What are you optimistic about?
by Craig Rowley
Each Christmas, those who know what makes me happiest usually give me the gift of knowledge in the form of a few good books. This year one of these gifts was What Are You Optimistic About?, edited by John Brockman. It contains a collection of answers by some of the world's leading scientists and thinkers to the third "annual www.edge.org question." It had me considering my own answer to the question. I also got to thinking about what answers might be given by members of the Webdiary community. So, here's my answer and then it's over to you: What are you optimistic about?
My third wish could begin to come true.
At the end of the year, Fiona Reynolds proposed that every Webdiarist have three wishes: one for the world, one for our dear ones, and one for ourselves. I reversed the order and made my third wish a wish for the world:
For all of us: An increased desire to understand and make good use of what unites us.
On reading John Brockman's collection I was delighted to see that more than one of the world's leading thinkers expressed an optimism about the prospects of what I'd wished for becoming real.
For example, David Berreby, science writer and author of Us and Them: Understanding Your Tribal Mind explains why he's optimistic about the diminishing influence of what he calls "the zombie concept of identity", which is "the intuition that people do things because of their membership in a collective identity or affiliation". In other words, he sees signs that the incorrect assumption that people are obedient zombies who do what identity ordains is being overcome. I share Berreby's optimism that:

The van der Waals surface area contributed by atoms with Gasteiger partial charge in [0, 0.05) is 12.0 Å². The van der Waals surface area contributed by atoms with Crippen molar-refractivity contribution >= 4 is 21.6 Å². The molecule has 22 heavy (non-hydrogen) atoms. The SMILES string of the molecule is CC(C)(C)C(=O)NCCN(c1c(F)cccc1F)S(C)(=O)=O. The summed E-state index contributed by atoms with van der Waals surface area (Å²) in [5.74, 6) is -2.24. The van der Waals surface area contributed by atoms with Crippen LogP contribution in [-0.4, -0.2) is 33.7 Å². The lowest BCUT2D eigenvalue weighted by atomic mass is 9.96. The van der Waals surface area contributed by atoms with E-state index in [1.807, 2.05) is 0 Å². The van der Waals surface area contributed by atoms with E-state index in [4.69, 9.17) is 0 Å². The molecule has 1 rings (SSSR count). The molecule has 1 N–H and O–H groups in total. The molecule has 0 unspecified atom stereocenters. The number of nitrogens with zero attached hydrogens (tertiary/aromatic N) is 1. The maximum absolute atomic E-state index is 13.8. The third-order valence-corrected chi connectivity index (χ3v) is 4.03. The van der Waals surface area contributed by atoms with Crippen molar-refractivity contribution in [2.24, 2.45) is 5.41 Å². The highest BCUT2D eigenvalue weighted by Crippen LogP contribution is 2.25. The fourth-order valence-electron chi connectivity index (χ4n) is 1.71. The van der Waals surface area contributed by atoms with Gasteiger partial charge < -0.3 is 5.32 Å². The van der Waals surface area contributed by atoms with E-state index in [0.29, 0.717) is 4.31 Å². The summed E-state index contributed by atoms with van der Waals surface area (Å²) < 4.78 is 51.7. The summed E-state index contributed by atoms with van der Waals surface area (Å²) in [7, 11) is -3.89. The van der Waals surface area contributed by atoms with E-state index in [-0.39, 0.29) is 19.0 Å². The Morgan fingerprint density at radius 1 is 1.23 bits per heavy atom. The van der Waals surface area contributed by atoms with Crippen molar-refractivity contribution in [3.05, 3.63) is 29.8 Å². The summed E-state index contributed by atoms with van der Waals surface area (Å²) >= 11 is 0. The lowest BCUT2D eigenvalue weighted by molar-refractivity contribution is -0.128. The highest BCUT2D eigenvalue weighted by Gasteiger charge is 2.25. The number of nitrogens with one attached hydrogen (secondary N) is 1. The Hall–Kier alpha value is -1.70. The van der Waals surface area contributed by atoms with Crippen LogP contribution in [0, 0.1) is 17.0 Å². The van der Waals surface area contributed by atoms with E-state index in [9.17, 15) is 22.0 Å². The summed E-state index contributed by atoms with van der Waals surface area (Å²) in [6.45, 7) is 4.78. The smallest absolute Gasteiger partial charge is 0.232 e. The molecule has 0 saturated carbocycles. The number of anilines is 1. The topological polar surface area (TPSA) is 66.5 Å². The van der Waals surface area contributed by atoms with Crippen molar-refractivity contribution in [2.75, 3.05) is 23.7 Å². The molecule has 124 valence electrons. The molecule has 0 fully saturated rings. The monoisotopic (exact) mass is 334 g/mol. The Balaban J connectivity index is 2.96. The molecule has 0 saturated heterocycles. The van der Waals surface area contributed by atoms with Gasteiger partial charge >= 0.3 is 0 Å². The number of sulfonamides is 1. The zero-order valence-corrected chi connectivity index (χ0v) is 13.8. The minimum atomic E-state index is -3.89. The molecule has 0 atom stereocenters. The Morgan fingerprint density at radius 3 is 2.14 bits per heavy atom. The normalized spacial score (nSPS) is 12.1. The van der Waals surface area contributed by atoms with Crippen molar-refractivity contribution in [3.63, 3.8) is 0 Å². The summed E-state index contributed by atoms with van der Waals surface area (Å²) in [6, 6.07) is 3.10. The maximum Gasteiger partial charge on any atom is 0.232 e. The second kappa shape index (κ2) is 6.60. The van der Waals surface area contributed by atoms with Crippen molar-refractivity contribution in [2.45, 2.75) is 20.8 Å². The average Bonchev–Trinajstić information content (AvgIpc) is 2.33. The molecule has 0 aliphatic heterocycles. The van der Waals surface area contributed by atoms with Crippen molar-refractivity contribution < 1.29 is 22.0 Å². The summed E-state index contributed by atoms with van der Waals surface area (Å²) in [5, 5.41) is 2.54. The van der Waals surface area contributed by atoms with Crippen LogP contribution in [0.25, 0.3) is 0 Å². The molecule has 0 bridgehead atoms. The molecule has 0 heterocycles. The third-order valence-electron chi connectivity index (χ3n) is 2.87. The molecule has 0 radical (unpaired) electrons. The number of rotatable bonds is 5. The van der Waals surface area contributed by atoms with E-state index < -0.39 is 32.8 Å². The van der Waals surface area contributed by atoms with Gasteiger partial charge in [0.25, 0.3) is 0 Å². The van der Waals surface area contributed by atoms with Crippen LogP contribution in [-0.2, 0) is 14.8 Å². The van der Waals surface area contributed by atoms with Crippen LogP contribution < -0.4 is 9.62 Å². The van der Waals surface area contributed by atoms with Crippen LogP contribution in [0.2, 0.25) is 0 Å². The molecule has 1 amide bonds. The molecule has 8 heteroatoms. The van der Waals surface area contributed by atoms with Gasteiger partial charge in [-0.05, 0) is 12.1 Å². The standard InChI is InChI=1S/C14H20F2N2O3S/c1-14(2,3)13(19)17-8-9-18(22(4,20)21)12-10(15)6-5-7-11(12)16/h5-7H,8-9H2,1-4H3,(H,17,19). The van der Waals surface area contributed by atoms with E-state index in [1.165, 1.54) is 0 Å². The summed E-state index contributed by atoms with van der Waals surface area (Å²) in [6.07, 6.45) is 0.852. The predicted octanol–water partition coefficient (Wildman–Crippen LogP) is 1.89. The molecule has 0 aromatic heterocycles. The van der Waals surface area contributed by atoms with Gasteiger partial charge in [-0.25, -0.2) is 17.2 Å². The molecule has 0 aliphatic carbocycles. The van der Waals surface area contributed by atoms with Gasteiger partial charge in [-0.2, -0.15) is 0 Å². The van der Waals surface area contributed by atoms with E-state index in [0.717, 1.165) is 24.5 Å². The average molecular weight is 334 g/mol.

As we become more comfortable with the idea that people have multiple identities whose management is a complex psychological phenomenon, there will be more research on the central questions: What makes a particular identity convincing? What makes it come to the fore in a given context?
My optimism is also encouraged by, Philip G. Zimbardo, Professor of Psychology emeritus at Stanford University and famous for the Stanford Prisoner Experiment:
In trying to understand human behavior that violates our expectations, there is a tendency to 'rush to the dispositional.' We seek to explain behavior in terms of the personal qualities of the actor. In individualistic cultures, this means searching for genetic, personality, or pathological characteristics that can be reasonably linked as explanatory constructs. It also has come to mean discounting or ignoring aspects of the behavioral context - situational variables - that may be significant contributors to behavior. Dramatists, philosophers, and historians, as well as clergy and physicians, all tend toward the dispositional and away from the situational in their views of human nature.
Social psychologists have been struggling to modify this bias toward inner determinants of behavior by creating a large body of research highlighting the importance of outer determinants. Rules, responsibility, anonymity, role-playing, group dynamics, authority pressures, and more have been shown to have a dramatic effect on individual behavior across a variety of settings.